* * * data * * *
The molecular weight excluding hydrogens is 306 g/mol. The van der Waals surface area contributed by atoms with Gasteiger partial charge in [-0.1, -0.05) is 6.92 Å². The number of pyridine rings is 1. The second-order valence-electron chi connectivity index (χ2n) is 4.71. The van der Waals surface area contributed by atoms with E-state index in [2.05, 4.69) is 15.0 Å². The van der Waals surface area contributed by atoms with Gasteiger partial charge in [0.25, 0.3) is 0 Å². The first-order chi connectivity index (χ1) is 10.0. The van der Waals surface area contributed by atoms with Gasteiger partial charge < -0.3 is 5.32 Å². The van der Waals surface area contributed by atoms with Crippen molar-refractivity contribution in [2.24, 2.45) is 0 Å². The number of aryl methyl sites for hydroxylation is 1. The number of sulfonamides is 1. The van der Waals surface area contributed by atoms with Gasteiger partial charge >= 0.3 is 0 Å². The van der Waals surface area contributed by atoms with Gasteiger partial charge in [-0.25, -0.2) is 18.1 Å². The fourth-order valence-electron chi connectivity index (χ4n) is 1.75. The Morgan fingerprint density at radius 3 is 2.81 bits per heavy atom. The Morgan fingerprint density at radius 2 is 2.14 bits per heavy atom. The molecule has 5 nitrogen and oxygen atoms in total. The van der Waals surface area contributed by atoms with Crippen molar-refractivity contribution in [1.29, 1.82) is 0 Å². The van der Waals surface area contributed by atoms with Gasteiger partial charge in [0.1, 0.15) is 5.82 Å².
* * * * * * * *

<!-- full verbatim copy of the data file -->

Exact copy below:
The molecular weight excluding hydrogens is 306 g/mol. The van der Waals surface area contributed by atoms with Gasteiger partial charge in [-0.1, -0.05) is 6.92 Å². The number of pyridine rings is 1. The second-order valence-electron chi connectivity index (χ2n) is 4.71. The van der Waals surface area contributed by atoms with E-state index in [2.05, 4.69) is 15.0 Å². The van der Waals surface area contributed by atoms with Gasteiger partial charge in [0.25, 0.3) is 0 Å². The first-order chi connectivity index (χ1) is 10.0. The van der Waals surface area contributed by atoms with Gasteiger partial charge < -0.3 is 5.32 Å². The van der Waals surface area contributed by atoms with Crippen molar-refractivity contribution in [2.24, 2.45) is 0 Å². The number of aryl methyl sites for hydroxylation is 1. The number of sulfonamides is 1. The van der Waals surface area contributed by atoms with Gasteiger partial charge >= 0.3 is 0 Å². The van der Waals surface area contributed by atoms with Gasteiger partial charge in [-0.25, -0.2) is 18.1 Å². The fourth-order valence-electron chi connectivity index (χ4n) is 1.75. The Morgan fingerprint density at radius 3 is 2.81 bits per heavy atom. The Morgan fingerprint density at radius 2 is 2.14 bits per heavy atom. The molecule has 5 nitrogen and oxygen atoms in total. The van der Waals surface area contributed by atoms with Crippen molar-refractivity contribution in [1.29, 1.82) is 0 Å². The van der Waals surface area contributed by atoms with Gasteiger partial charge in [0.1, 0.15) is 5.82 Å².